Ahead of the deadline for a government consultation on sweeping reforms of higher education in England, the Russell Group has warned unsustainable funding puts universities perilously close to cutting teaching.
The Russell Group represents 21 of the most research-intensive universities in England. Its members account for more than half the country’s 20 largest HE institutions by student intake.
Today, the mission group warned that tuition fees and grant top-up funding are not enough to cover the escalating costs of undergraduate education.
Latest research by the group suggests that by 2024/25, each UK-domiciled undergraduate will generate an average £4,000 loss for a university. In 2021/22, the average per-student deficit stood at £1,750 – but the Russell Group say the impact of rising costs and the prolonged freeze on tuition fees will put pressure on already strained balance sheets.
A spokesperson for the Russell Group said that, although the figures are an average across all departments – meaning more severe losses in some high-cost STEM courses – all subjects will run up a deficit by the middle of the decade.
Unaddressed over the long term, this will inevitably affect the range and quality of courses that can be offered to students at a time when we need a breadth of high-level skills
– Dr Tim Bradshaw, Russell Group
The mission group warns that – unless ministers take action – cuts to the student experience, courses, and infrastructure will follow. The spokesperson said that universities have “already and will continue to take steps to mitigate the impact of deficits”, adding more funding was needed “to deliver on government ambitions such as the Lifelong Loan Entitlement (LLE)”.
The government recently announced £750m of funding for universities in England over three years. The package included £450m of capital funding, which is in line with current annual capital spending, and an additional £300m to meet the cost of some high-cost subjects through the strategic priorities grant.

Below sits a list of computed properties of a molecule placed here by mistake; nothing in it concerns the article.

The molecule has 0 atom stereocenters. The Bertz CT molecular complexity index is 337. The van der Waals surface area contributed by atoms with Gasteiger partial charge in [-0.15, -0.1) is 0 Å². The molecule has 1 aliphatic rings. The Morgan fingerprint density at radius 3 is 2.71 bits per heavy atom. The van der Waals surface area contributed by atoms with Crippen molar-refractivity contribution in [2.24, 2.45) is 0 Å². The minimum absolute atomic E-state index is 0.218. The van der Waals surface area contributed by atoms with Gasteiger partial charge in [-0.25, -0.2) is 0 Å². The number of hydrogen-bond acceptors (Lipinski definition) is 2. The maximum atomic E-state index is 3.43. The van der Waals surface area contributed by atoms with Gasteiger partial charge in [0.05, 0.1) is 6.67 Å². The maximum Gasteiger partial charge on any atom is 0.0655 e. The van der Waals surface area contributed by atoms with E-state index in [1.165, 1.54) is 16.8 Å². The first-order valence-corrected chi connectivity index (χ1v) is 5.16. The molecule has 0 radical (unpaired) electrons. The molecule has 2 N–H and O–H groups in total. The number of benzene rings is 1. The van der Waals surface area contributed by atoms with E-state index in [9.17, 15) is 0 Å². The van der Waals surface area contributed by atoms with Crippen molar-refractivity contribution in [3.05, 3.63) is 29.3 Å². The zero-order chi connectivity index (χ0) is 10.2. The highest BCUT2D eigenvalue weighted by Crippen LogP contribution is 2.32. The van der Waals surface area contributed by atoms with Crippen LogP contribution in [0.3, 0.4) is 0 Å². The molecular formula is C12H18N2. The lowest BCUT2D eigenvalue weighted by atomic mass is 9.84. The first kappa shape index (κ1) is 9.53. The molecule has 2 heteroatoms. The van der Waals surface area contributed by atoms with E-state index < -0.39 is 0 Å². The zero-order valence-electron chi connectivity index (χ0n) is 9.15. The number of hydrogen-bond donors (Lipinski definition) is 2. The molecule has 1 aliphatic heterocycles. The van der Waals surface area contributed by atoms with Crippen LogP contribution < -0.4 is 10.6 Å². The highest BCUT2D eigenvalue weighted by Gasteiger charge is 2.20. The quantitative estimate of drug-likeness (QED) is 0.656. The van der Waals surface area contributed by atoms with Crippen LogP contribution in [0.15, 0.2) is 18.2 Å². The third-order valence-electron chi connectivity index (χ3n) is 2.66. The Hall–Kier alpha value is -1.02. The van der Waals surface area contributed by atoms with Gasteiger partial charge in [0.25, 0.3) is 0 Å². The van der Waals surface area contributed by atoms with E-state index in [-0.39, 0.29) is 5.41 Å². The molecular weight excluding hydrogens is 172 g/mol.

“We understand the challenges government faces in balancing the public finances, so welcome recent investment in high-cost subjects and capital funding,” Dr Tim Bradshaw, chief executive of the Russell Group. “However, with tuition fees frozen for another two years, and costs and student demand rising, the pressure on funding for teaching will grow.”
“[I]f unaddressed over the long term, this will inevitably affect the range and quality of courses that can be offered to students at a time when we need a breadth of high-level skills to drive a sustainable recovery.”
Bradshaw urged ministers to “look at a new funding formula” that will “protect” the skills pipeline.
The statement released today by the Russell Group is the first in response to the consultation on HE reform, which closes tomorrow (Friday, 6 May). A detailed response to the government’s reform proposals, including minimum eligibility criteria for degree tuition fees and student number controls, will follow on Friday.
The HE reform consultation closes on the same day as a consultation on the LLE, which ministers hope to launch in 2025. Earlier this week, in a statement addressing the LLE consultation, Universities UK warned all its members in England would struggle to meet the aspirations of the lifelong learning agenda without sustainable funding.